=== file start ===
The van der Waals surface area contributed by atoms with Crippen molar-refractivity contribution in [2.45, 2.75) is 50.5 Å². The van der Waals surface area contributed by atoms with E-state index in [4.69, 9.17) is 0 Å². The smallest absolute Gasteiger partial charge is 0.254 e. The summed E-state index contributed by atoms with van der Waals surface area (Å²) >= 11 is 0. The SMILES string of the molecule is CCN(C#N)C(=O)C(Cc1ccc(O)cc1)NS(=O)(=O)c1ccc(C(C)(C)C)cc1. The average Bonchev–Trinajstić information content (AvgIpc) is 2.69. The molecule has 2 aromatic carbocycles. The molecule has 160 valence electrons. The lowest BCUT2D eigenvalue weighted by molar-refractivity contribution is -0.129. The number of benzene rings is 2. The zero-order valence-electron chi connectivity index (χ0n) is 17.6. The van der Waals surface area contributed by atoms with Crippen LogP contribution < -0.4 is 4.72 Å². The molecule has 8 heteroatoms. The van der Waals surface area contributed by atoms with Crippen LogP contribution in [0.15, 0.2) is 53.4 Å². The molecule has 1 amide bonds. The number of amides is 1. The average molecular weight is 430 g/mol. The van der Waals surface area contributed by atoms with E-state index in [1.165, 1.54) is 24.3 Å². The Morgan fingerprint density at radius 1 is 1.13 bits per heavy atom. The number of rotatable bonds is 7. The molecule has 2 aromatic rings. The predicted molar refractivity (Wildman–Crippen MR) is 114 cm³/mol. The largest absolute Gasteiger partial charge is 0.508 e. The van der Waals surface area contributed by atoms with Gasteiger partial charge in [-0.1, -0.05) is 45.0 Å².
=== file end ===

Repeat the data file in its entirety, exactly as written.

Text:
The van der Waals surface area contributed by atoms with Crippen molar-refractivity contribution in [2.45, 2.75) is 50.5 Å². The van der Waals surface area contributed by atoms with E-state index in [4.69, 9.17) is 0 Å². The smallest absolute Gasteiger partial charge is 0.254 e. The summed E-state index contributed by atoms with van der Waals surface area (Å²) >= 11 is 0. The SMILES string of the molecule is CCN(C#N)C(=O)C(Cc1ccc(O)cc1)NS(=O)(=O)c1ccc(C(C)(C)C)cc1. The average Bonchev–Trinajstić information content (AvgIpc) is 2.69. The molecule has 2 aromatic carbocycles. The molecule has 160 valence electrons. The lowest BCUT2D eigenvalue weighted by molar-refractivity contribution is -0.129. The number of benzene rings is 2. The zero-order valence-electron chi connectivity index (χ0n) is 17.6. The van der Waals surface area contributed by atoms with Crippen LogP contribution < -0.4 is 4.72 Å². The molecule has 8 heteroatoms. The van der Waals surface area contributed by atoms with Crippen LogP contribution in [0.15, 0.2) is 53.4 Å². The molecule has 1 amide bonds. The number of amides is 1. The average molecular weight is 430 g/mol. The van der Waals surface area contributed by atoms with E-state index in [1.165, 1.54) is 24.3 Å². The Morgan fingerprint density at radius 1 is 1.13 bits per heavy atom. The number of rotatable bonds is 7. The molecule has 2 aromatic rings. The predicted molar refractivity (Wildman–Crippen MR) is 114 cm³/mol. The largest absolute Gasteiger partial charge is 0.508 e. The van der Waals surface area contributed by atoms with Gasteiger partial charge in [-0.1, -0.05) is 45.0 Å².